We've been celebrating Bob Dylan's 71st birthday with a series of posts this week. As mercurial as Dylan has always been, there is one thing we do know: for as long as Dylan has been writing songs, he has been writing to, for and about New York City.

So far, we've listed our favorite Dylan covers, looked at the Freewheelin' album cover art, explored songs written about Robert Zimmerman, seen how Dylan has been depicted in comic books, explored his love affair with NYC, and listed the worst Dylan covers ever. Today we'll dive into our archives to take a tour of his New York life through video, songs, and story. And now, you can trace that story through a Dylan NYC walking tour.

"No Direction Home"—Crash Pads and Hangouts

  • In the early 60's Dylan crashed at Miki Isaacson's apartment at One Sheridan Square on the 4th floor. While staying there Dylan met Suze Rotolo, his future girlfriend, who lived with her mother one floor below. The pair later moved to an apartment at 161 West 4th Street in 1963.
  • Dylan and Rotolo would sit in the bar at White Horse Tavern and listen to Irish Rebel songs performed by the Clancy Brothers and Tommy Makem. The bar was also frequented by the poet Dylan Thomas, from whom Bob Zimmerman got his stage name.
  • Greenwich Village was a playground for musicians in the 60's and Dylan was no exception. On any given night he could be spotted at Cedar Tavern on University Place, The Bitter End on Bleecker Street, the Village Gate (where rumor has it he wrote "A Hard Rain's A-Gonna Fall" in the basement) or at Washington Square Park listening to music on a Sunday afternoon.
  • The Folklore Center on MacDougal Street was a meeting place for anyone involved in the emergent folk music scene. Dylan spent time here meeting other artists, listening to music and trying out instruments.
  • It's said that in April 1962 Dylan wrote "Blowin' In The Wind" one afternoon at The Commons, which was later renamed Fat Black Pussy Cat.







  • Theatre de Lys on Christopher Street—In Dylan's words, "In a few year's time, I'd write and sing songs like "It's Alright Ma (I'm Only Bleeding),""Mr. Tambourine Man," "Lonesome Death of Hattie Carroll," "Who Killed Davey Moore," "Only a Pawn in Their Game," "A Hard Rain's A-Gonna Fall" and some others like that. If I hadn't gone to the Theatre de Lys and heard the ballad "Pirate Jenny," it might not have dawned on me to write them, that songs like these could be written."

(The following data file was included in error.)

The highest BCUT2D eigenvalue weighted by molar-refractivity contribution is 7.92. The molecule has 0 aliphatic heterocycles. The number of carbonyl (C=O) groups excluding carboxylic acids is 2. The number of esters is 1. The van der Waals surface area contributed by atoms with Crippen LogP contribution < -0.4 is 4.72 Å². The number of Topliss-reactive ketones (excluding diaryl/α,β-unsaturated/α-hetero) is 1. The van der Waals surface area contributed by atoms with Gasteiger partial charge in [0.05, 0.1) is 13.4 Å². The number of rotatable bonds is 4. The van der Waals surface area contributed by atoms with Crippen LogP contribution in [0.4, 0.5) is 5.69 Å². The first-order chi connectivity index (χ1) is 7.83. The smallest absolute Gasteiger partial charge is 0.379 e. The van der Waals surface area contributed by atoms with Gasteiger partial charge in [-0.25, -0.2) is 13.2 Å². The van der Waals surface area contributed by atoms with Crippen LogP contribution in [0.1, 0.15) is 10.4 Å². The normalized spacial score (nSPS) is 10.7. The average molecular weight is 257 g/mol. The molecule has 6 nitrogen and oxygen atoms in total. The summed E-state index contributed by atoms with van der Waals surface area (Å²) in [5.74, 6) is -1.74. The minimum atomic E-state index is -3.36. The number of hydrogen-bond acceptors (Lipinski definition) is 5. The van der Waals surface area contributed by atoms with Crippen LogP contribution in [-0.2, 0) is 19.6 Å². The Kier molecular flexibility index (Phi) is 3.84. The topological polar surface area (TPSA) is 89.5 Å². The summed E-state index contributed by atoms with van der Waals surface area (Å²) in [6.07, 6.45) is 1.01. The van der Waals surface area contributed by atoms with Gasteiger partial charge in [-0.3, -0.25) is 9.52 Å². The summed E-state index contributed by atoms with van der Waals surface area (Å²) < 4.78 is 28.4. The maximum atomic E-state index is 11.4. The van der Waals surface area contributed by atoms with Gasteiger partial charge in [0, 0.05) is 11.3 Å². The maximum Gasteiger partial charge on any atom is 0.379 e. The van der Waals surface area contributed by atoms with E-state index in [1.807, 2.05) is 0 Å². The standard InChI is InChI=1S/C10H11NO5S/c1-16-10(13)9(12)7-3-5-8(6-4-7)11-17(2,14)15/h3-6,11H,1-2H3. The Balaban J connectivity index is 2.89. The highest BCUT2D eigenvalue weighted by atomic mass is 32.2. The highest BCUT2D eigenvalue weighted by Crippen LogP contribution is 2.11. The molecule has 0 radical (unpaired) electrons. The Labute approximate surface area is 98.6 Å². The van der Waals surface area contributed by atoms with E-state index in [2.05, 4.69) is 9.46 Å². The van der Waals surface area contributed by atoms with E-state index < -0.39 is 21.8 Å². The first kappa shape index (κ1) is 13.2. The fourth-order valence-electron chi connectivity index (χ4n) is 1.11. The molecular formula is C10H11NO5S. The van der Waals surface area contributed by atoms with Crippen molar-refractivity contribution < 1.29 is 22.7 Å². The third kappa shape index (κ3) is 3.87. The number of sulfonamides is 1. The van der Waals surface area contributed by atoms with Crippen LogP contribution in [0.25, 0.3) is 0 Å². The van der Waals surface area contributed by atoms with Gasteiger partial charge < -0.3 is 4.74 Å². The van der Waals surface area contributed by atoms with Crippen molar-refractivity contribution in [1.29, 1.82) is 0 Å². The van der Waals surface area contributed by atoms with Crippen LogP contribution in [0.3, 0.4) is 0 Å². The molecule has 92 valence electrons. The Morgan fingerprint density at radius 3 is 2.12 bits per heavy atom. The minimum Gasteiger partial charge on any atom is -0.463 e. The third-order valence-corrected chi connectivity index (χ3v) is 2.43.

• Dylan famously introduced The Beatles to marijuana in 1964 at the Delmonico Hotel on Park Avenue and hung out with Andy Warhol and Nico at the Decker Building in Union Square
  • As with many great artists of the time, Dylan stayed at the Chelsea Hotel for a time with his future wife Sara Lownds. This is where he wrote "Sad Eyed Lady Of The Lowlands" and "Visions of Johanna."
  • Dylan had been living in Woodstock, NY with his family when he bought a townhouse at 94 MacDougal Street in 1969. He would later remark that it was a "stupid thing to do" as he found his New York changed from his early days in the city.

"Talkin' New York"—New York City In Song:

  • Lots of NYC locales were memoralized in Dylan's lyrics, including Montague Street ("Tangled Up In Blue") and Red Hook ("Joey") in Brooklyn and Grand Street ("Stuck Inside A Mobile with the Memphis Blues Again") in Manhattan.
  • Dylan told off an ex-girlfriend in "Positively 4th Street" and the street was even renamed for the song years later.
  • The famous album cover for The Freewheelin' Bob Dylan shows Dylan and Suze Rotolo walking arm in arm down a snowy Jones Street in the Village.
  • Dylan recorded "Desolation Row," "Like A Rolling Stone" and the album Blood on the Tracks at Columbia's Studio A on Seventh Avenue in Midtown.

"Night After Night"—From Gigs To Greatness:

  • Cafe Wha?—Dylan played his first coffeehouse gig here, which would become his first regular gig when he came to New York City.
  • Dylan would perform in Gerde's Folk City storied "hootenannies," first starting on April 11, 1961. It was after a September 26th performance of that year that Dylan was famously reviewed by the New York Times [paywall].
  • Gaslight Cafe and Kettle of Fish - Dylan performed early gigs at the Gaslight Cafe and would hang with other performers at Kettle of Fish, the bar upstairs, after the show.
  • On November 4,1961 Dylan performed his first professional concert at the Carnegie Chapter Hall, a small stage that was part of the famous concert hall.


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